The Bodybuilder

How To Be A Man: Don’t Compete

Josh Maley is a bodybuilder and personal trainer with Nottingham gym M10. He was awarded the title of Mr Britain by the National Amateur Body-Builders’ Association in 2015 and was crowned Mr Universe in 2017.

Bodybuilders

Bodybuilders are very stereotyped, but people are surprised by how gentle and kind supportive we are of each other. The thing I love about it is that you’re not competing against anyone except yourself. The judging is subjective, so the only progress you can make is to be better than yourself last time.

I’m 6’6” and used to be skinny, so I felt very self-conscious. I’ve gained confidence from getting bigger through bodybuilding. You can call the process manly – the lifting, eating, and being the biggest guy in the gym – but have you seen what we do? We shave our bodies, we get tans… being on a bodybuilding stage is nothing to claim as ‘masculine’.

I think the key qualities I want to show as a man, if people do look up to me, are respect and hard work. I’m a bit old fashioned, I believe in taking care of your partner, and I like the idea of chivalry and being a romantic.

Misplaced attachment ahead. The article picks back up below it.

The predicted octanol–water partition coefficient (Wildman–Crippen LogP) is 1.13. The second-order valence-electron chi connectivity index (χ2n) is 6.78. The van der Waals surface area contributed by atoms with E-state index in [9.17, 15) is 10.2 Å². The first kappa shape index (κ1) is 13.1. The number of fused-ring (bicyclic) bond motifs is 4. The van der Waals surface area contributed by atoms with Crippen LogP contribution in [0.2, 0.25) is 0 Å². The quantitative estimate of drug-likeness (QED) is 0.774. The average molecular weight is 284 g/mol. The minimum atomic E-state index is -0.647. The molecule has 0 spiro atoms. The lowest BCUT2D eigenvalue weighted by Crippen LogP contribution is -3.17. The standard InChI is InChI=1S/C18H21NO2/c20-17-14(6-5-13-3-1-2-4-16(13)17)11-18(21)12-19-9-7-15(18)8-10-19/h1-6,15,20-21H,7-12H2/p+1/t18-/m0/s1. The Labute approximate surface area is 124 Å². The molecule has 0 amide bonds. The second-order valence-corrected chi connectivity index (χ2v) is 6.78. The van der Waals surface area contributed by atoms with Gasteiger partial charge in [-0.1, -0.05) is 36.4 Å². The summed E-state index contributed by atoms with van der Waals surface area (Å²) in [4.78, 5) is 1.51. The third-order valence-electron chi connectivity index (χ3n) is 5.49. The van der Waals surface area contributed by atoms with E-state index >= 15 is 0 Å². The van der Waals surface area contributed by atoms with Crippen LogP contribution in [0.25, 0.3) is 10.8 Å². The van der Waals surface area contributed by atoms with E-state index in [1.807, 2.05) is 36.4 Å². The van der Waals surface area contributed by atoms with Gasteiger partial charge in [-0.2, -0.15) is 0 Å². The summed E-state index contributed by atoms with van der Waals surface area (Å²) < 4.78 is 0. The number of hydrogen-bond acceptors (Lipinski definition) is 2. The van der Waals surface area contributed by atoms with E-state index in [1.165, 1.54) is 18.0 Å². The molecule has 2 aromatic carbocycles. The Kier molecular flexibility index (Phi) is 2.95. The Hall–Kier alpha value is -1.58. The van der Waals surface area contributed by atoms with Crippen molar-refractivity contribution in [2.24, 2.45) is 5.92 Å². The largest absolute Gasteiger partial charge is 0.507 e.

This year I’ve encountered something that I think touches on mental health – a bit of anxiety and the frustration of not knowing where that comes from. I’ve become more sensitive and empathetic about it. I look up to The Rock as someone to emulate. He’s got the great physique but displays respect, understanding, and empathy with people.

The LGBTQ Wrestler

How To Be A Man: Ignore Expectations

Jack Sexsmith is a pansexual professional wrestler. He is the current Wrestling Resurgence Champion and also wrestles for British promotions IPW, Riptide, and Progress.

Professional wrestler

Culturally speaking, the construct of what is expected of us as men stops us from expressing ourselves. While I have experienced several cases of contempt from others for ‘not being enough of a man’, the most damning critique came from myself – agreeing with social expectations and thinking I was less of a person for not better embodying that idea of ‘man’.

When I started wrestling, I felt I lent on certain stereotypes in order to be digestible for the audience. But I was the first openly queer wrestler in the UK who sought cheers instead of boos and made that compromise to better break new ground. Now that my persona has a wider reputation, there is no need to be a parody any more. I have faith that my audience is mature enough to allow characters of certain persuasions to be whoever they are as people.

The only pressures I put on myself are to put on a good show and to represent the LGBTQ community as best I can.

Pro wrestling is about aesthetic, to convey a legitimate a contest. It’s vital that competitors appear strong, tough and capable of dominating – qualities you want in people. But striving for dominance is hardly a quality we want in a parent, work colleague, or friend. Men are no longer hunters-gatherers – a more important quality for modern men to have is the strength to express how you feel and be who you are, regardless of what is expected of you.